There is a lot of info on these boards. Read read and then read some more. Then come back with very specific questions. That is the best way to get the info you are looking for.

    And remember the search function is your friend.......LOL

  4. #4
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    Jan 2002
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    I thought I gave you your own thread over in LIVING...oh well, what I said originally, still applies. Go slow.

    HB

  5. #5
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    There are a few English schools in the Bavaro/Punta Cana area however they are VERY expensive. Attending school online in the US can be done, however you have to take into consideration how you will get your books. If they are not available on ebooks or online it can get kind of expensive having them shipped here.

  6. #6
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    Clarification: in the Punta Cana/Bávaro area one of the schools, Heritage Cap Cana is "very expensive" - on a par with the most expensive schools in the capital like Carol Morgan and St George. The Punta Cana International School is upper/middle range in terms of pricing comparable with the other good bilingual schools in Santo Domingo. We pay just over US$5000 per year for our soon-to-be sixth grader. The highest grades pay a little more, primary and pre-school pay a little less.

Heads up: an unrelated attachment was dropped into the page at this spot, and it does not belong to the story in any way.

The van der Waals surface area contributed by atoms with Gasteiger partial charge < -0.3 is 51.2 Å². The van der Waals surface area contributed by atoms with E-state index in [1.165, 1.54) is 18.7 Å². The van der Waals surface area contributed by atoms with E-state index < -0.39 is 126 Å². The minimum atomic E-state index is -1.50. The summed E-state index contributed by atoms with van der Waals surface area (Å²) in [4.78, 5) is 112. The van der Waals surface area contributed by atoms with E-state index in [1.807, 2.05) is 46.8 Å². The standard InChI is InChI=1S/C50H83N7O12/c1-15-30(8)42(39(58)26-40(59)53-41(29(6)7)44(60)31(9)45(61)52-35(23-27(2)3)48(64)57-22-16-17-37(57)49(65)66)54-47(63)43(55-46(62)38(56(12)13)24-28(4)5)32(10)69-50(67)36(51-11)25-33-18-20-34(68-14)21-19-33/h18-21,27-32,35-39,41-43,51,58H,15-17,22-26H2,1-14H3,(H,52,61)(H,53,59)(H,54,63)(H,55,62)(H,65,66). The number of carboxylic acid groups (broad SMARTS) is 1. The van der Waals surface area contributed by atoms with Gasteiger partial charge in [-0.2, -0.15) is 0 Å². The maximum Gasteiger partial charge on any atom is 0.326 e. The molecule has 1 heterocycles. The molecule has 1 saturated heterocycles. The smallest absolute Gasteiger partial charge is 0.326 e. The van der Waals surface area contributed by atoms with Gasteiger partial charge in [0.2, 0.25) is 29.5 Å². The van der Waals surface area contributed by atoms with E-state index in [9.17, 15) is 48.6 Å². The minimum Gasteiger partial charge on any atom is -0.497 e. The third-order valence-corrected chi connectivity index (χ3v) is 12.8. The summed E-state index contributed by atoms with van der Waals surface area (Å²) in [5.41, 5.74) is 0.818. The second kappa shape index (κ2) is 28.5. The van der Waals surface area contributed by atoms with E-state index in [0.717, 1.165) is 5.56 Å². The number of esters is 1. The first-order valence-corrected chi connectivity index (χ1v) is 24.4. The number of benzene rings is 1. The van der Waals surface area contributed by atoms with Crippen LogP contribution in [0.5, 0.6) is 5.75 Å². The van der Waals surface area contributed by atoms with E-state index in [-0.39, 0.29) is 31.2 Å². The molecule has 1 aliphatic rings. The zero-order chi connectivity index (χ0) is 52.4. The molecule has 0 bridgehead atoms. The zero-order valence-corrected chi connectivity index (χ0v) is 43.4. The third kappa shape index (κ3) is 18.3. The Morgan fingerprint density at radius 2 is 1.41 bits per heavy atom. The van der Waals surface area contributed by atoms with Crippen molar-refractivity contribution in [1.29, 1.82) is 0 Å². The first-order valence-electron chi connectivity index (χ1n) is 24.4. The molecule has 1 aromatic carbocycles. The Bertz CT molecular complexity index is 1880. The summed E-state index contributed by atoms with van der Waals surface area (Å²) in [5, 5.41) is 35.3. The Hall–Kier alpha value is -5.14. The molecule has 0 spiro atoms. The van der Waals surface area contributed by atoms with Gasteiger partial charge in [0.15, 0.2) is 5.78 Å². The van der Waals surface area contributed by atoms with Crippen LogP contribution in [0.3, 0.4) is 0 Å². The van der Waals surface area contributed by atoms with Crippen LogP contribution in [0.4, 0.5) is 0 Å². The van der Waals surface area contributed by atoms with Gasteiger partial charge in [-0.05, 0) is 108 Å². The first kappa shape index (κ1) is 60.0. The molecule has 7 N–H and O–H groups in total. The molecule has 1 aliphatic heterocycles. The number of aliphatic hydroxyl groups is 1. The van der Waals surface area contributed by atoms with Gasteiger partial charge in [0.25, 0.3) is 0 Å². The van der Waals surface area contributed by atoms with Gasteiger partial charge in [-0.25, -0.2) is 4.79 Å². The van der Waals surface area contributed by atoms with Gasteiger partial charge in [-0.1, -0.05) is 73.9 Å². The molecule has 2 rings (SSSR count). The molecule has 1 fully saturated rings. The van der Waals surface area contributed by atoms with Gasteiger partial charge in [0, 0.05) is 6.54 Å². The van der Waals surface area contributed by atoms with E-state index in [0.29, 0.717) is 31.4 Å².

There are several moderately priced private schools in the area - Calasanz, Trinity and Jardin Verde (the first is not bilingual, not sure about the others). A Montessori school is due to open next year.

  7. #7
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    Living here in the DR can be a lot cheaper than the States if you are willing to adapt. Nonetheless, you need to have a job lined up before you come here or you will more than likely have to return. If you aren't willing to learn the language expect to pay more for goods and services. This can be mitigated if you buy only from places that the prices are marked.

    As far as education, there are very expensive schools here but there are to be found decent private schools that have have English classes. These can be substituted by sending your kids to a separate language institute a couple of times in week in the afternoon. Typically the private schools have separate classes from 8 am to 12 am and from 1 am to 5 pm.

  8. #8
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    Quote Originally Posted by Chirimoya View Post
    We pay just over US$5000 per year for our soon-to-be sixth grader.
    wft, really. do they feed kids gold flakes? scary...

  9. #9
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    Quote Originally Posted by dv8 View Post
    wft, really. do they feed kids gold flakes? scary...
    Funny, I actually thought it was quite cheap (for Euro and US standards of course)

  10. #10
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    it's because where i come from education is free (communist legacy). we do have private schools/universities but public ones are better.
    i just cannot imagine paying this much for school only.
    cats come cheaper